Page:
On Tue, 2004-03-09 at 14:23, David Neary wrote:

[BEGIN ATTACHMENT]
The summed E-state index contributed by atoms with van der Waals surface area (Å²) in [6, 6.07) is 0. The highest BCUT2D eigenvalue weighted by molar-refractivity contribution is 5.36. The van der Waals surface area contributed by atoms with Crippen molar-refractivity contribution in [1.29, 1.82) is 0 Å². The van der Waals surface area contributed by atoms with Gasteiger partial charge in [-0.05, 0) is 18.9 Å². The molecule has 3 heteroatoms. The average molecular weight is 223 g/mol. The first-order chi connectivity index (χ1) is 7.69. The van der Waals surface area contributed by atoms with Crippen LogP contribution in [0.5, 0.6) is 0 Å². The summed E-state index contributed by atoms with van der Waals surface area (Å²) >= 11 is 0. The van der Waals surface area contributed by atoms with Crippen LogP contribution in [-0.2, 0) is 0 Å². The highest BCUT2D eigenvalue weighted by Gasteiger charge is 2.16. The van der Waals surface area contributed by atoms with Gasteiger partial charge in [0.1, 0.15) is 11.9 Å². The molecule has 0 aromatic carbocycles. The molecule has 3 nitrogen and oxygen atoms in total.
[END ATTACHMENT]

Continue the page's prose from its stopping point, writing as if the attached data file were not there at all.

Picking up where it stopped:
Hi, Sven Neumann wrote: > Dave Neary <[EMAIL PROTECTED]> writes: > I don't see why it should be that way. What's wrong about using > bugzilla for patches? Nothing wrong with it, but bugzilla sucks for bigger patches or features, where CVS directly is better. But then CVS sucks for co-ordinating work (by which I mean, making sure that people communicate effectively while working on some job), whereas mail works nicely for that. > It seems to work extraordinary well. If you want > to see the mess that resulted from how it was handled earlier, please > have a look at ftp://ftp.gimp.org/pub/gimp/patches/. I'm not advocating going back to an upload directory... > I completely aggree with the last sentence. We have never forbidden > this and we should certainly not do that. But I would still like to > encourage people to put their patches into bugzilla. We have lost > substantial work on disk crashes. This wouldn't have happened if > people had put their work into Bugzilla (or CVS for that matter). The encouraging needs to be done the right way. Something along the lines of "thanks for your contribution. This time, I'll create a bugzilla bug for you and attach your work so that it gets looked at. Next time, you might like to try this yourself - if you have any problems don't hesitate to mail me" is good. Something like "Patches are handled through bugzilla. You should create a bug related to your patch, and attach it there" is bad. I'm just saying we need to be flexible, and hand-hold new contributers. There are an awful lot of communication channels in the GIMP (this was talked about last Summer) - it can be daunting for a new contributor even if all of them do a job, and are very good at that job. > > Fair enough - but the web site should have a list of module owners - > > if only so that the developers know who they need to convince, or who > > can help them make their code better. > > If you want to go through the hassle of maintaining such a list, so > shall it be. It would probably not hurt as much as I am afraid it > would. I don't think it would be a hassle once the modules are sufficiently grained. The problem is the names to put on the modules. I'll maintain this if I know who to send it to for the website. > > Our plan is > > 1. Release GIMP 2.0 > > 2. Release GIMP 2.2 > > 3. Get gegl ready > > 4. ... > > 5. Profit!!! > > OK, if the goal of all this is "Profit", then I am leaving you here. > But I take it that you are kidding... I take it you've never heard about the underpants gnomes. > Anyway, we have made a plan on last GimpCon. This rough roadmap is > published on developer.gimp.org. It is a rough outline w/o much > technical details but I think we all have an idea where we want to go > and how to get there. OK - the roadmap we laid out for ourselves last GIMPCon is somewhat out of date now, but it had 3 main points - 2.0 before Christmas, 6 month cycle to 2.2, integrate gegl between 2.2 and 3.0, with 3.0 in the first half of 2005. The problem is we've overshot the first part by 3 months (no-one's to blame for this, but it's a fact), mainly because we let the feature freeze slip by over 2 months. We have had a 3 month pre-release cycle, which is what was anticipated at the time. That means that the entire plan needs to be revised. Not only that, but the discussion we started on the gegl list about how we go about getting gegl into the GIMP, as well as what needs to be done on gegl between now and next Summer, needs to finish. It will finish when there's a decision about what we do. We should have this discussion over the next couple of weeks, as soon as 2.0 is out. > I agree that someone could write this stuff down > and I would certainly be willing to help with that. On the other hand, > experience has shown that it is very difficult to make detailed plans > for the distant future. Technical decisions need to be made when the > time has come to go into the technical details. We're not talking about the distant future, though. In about a week we're going to start development on 2.2 without really having a clear plan about what's going into it. There were a couple of mails a few weeks ago, and there is a fairly long list of features in that list, but we don't really have a 2.2 target feature list, prioritized sop that we can cut features if they don't get started or finished in time. And then in the meantime gegl needs to get to a state where we can use it. So we need to figure out now how we're going to use it so that the gegl guys can work towards that. That means planning now how we're going to integrate gegl in 6 months time, and what features we get from that, and what we need to add in terms of interface to use those features. > Let me give an example. You cannot sit here and attempt to decide what > CMS we should use until someone sits down, evaluates them and starts > to hack on CMS integration for GIMP. Of course we could decide today > that it needs to be lcms. But what would that yield? By the time that > someone wants to start hacking on this, a better CMS might be > available. Or that someone who is willing to hack on it feels more > comfortable with the API of a different CMS. Do you want me to point > to the plan and say "Hey, it got to be lcms because we said so half a > year ago!"? No thanks, I am not going to do that. Nope, not at all. But gegl has been on the roadmap for 4 years now. gegl will have the API we want it to have. But we need to say what we need that API to be, and figure out how we'll use it. Of course, in the meantime perhaps someone will liberate a brilliant gegl-like image processing framework, and we can use that instead (that will probably not happen, though). You're not setting things in stone by saying what you're going to do. > > There has been lots of discussion, but no decisions, on what gegl > > needs to be ready, how that will happen and when, nor has there been > > any decision (again, lots of discussion) on how gegl will actually be > > integrated into the GIMP, what implications that has for the > > interface, at what points we have interim milestones where we can > > settle things down and have a release, etc. > > I don't see how we could possibly make such a decision today. I also > don't see how such a decision would be helpful. This is very technical > stuff. Most of the developers that would have to do such a decision > haven't made themselves comfortable with GEGL yet. We have always said > that we will start to go into these details when GIMP 2.0 is out. That's reasonable. We will talk about all of those things next week or so. > Why > do you question the whole project now that we are only some days from > this goal? Really, I don't get your point (or rather, I don't > understand your timing). The timing was due to other events which caused a build-up of stress - the recent discussion of 2.2 features and dates, the fact that 2.0 keeps getting delayed, the Mark Shuttleworth offer, and the ensuing discussions, which showed up some of the weaker points of the organisation, and general stress in life outside the GIMP. The timing might be off, but I believe that most of my points have merit. I think hand-holding is the way to get more people involved in the GIMP. I think we shoudl say who is responsible for what (at least partially), and I think we should plan ahead for gegl integration now (+/- a couple of weeks) to allow the gegl developers to work towards that goal. > And I don't think such a discussion needs to end in a decision. We disagree. > Whoever writes the code decides about the implementation details. You > don't need a leader or module owner for that. You need serious hackers > that have fun doing some serious hacking. Sure, but you need hackers, and somewhere along the line, most people have a tendency to ask "does anybody mind if I try to do this?" All you're doing by having a guy in charge is having someone who can say "you should contact X, he started on that earlier and would love the help", or "No, fire ahead - that would be cool". > If you put up team leaders > and module owners all over the place, people will not any longer want > to hack in this environment. People do that all day long in their > daytime jobs already. Again, we disagree. We're not talking about imposing a hierarchy, but theer has to be some structure. Anyway - as you say, we'll talk about all this stuff in 10 days or so after 2.0. Cheers, Dave.